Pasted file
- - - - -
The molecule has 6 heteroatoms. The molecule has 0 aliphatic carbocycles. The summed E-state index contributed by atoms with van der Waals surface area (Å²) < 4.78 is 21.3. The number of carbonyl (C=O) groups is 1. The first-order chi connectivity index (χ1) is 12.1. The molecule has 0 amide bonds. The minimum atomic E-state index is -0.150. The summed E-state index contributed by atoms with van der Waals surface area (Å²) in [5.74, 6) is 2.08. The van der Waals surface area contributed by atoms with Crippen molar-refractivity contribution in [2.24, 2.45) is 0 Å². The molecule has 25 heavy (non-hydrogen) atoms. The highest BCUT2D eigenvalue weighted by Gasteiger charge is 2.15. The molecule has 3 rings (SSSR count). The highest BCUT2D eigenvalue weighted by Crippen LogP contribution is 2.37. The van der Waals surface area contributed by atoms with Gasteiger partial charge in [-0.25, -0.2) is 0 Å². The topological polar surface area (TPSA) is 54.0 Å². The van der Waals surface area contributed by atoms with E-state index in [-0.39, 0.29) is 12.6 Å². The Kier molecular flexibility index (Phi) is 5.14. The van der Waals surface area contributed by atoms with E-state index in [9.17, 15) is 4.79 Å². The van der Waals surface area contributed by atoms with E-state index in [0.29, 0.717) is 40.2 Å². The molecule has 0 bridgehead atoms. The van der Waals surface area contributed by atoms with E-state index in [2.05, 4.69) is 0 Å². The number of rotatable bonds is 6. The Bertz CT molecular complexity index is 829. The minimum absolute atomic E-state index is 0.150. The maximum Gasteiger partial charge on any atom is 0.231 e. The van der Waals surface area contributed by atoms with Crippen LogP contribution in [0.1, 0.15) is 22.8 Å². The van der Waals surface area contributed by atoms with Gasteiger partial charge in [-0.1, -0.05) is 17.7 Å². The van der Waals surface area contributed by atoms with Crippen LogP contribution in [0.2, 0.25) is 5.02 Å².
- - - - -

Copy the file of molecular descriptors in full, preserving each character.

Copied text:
The molecule has 6 heteroatoms. The molecule has 0 aliphatic carbocycles. The summed E-state index contributed by atoms with van der Waals surface area (Å²) < 4.78 is 21.3. The number of carbonyl (C=O) groups is 1. The first-order chi connectivity index (χ1) is 12.1. The molecule has 0 amide bonds. The minimum atomic E-state index is -0.150. The summed E-state index contributed by atoms with van der Waals surface area (Å²) in [5.74, 6) is 2.08. The van der Waals surface area contributed by atoms with Crippen molar-refractivity contribution in [2.24, 2.45) is 0 Å². The molecule has 25 heavy (non-hydrogen) atoms. The highest BCUT2D eigenvalue weighted by Gasteiger charge is 2.15. The molecule has 3 rings (SSSR count). The highest BCUT2D eigenvalue weighted by Crippen LogP contribution is 2.37. The van der Waals surface area contributed by atoms with Gasteiger partial charge in [-0.25, -0.2) is 0 Å². The topological polar surface area (TPSA) is 54.0 Å². The van der Waals surface area contributed by atoms with E-state index in [-0.39, 0.29) is 12.6 Å². The Kier molecular flexibility index (Phi) is 5.14. The van der Waals surface area contributed by atoms with E-state index in [9.17, 15) is 4.79 Å². The van der Waals surface area contributed by atoms with E-state index in [0.29, 0.717) is 40.2 Å². The molecule has 0 bridgehead atoms. The van der Waals surface area contributed by atoms with E-state index in [2.05, 4.69) is 0 Å². The number of rotatable bonds is 6. The Bertz CT molecular complexity index is 829. The minimum absolute atomic E-state index is 0.150. The maximum Gasteiger partial charge on any atom is 0.231 e. The van der Waals surface area contributed by atoms with Crippen LogP contribution in [0.1, 0.15) is 22.8 Å². The van der Waals surface area contributed by atoms with Gasteiger partial charge in [-0.1, -0.05) is 17.7 Å². The van der Waals surface area contributed by atoms with Crippen LogP contribution in [0.2, 0.25) is 5.02 Å².